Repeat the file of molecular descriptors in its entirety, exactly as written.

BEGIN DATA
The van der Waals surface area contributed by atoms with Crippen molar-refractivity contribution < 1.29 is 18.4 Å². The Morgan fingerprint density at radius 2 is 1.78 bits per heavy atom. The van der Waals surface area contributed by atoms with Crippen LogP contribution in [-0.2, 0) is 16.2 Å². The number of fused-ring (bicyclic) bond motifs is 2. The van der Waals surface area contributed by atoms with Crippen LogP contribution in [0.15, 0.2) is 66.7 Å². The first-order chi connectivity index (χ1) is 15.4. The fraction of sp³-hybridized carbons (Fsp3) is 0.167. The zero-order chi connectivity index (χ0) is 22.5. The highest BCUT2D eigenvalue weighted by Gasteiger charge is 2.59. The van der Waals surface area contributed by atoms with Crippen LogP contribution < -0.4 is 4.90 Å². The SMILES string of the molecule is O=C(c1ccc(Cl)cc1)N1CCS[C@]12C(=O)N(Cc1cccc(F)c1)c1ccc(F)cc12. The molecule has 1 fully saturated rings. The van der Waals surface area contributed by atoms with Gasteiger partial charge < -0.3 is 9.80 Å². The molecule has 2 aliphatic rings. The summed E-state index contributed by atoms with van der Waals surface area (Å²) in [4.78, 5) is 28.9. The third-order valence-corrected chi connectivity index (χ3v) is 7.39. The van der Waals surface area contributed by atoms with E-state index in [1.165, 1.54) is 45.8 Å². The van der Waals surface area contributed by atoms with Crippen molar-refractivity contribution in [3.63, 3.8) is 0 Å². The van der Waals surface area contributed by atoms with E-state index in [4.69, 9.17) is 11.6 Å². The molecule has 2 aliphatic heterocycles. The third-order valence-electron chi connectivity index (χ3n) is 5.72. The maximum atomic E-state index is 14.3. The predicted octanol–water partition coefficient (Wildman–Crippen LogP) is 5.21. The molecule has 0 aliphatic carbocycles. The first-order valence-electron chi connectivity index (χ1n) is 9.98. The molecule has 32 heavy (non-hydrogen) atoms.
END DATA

The van der Waals surface area contributed by atoms with Crippen molar-refractivity contribution < 1.29 is 18.4 Å². The Morgan fingerprint density at radius 2 is 1.78 bits per heavy atom. The van der Waals surface area contributed by atoms with Crippen LogP contribution in [-0.2, 0) is 16.2 Å². The number of fused-ring (bicyclic) bond motifs is 2. The van der Waals surface area contributed by atoms with Crippen LogP contribution in [0.15, 0.2) is 66.7 Å². The first-order chi connectivity index (χ1) is 15.4. The fraction of sp³-hybridized carbons (Fsp3) is 0.167. The zero-order chi connectivity index (χ0) is 22.5. The highest BCUT2D eigenvalue weighted by Gasteiger charge is 2.59. The van der Waals surface area contributed by atoms with Crippen LogP contribution < -0.4 is 4.90 Å². The SMILES string of the molecule is O=C(c1ccc(Cl)cc1)N1CCS[C@]12C(=O)N(Cc1cccc(F)c1)c1ccc(F)cc12. The molecule has 1 fully saturated rings. The van der Waals surface area contributed by atoms with Gasteiger partial charge < -0.3 is 9.80 Å². The molecule has 2 aliphatic rings. The summed E-state index contributed by atoms with van der Waals surface area (Å²) in [4.78, 5) is 28.9. The third-order valence-corrected chi connectivity index (χ3v) is 7.39. The van der Waals surface area contributed by atoms with E-state index in [1.165, 1.54) is 45.8 Å². The van der Waals surface area contributed by atoms with Crippen molar-refractivity contribution in [3.63, 3.8) is 0 Å². The van der Waals surface area contributed by atoms with E-state index in [4.69, 9.17) is 11.6 Å². The molecule has 2 aliphatic heterocycles. The third-order valence-electron chi connectivity index (χ3n) is 5.72. The maximum atomic E-state index is 14.3. The predicted octanol–water partition coefficient (Wildman–Crippen LogP) is 5.21. The molecule has 0 aliphatic carbocycles. The first-order valence-electron chi connectivity index (χ1n) is 9.98. The molecule has 32 heavy (non-hydrogen) atoms.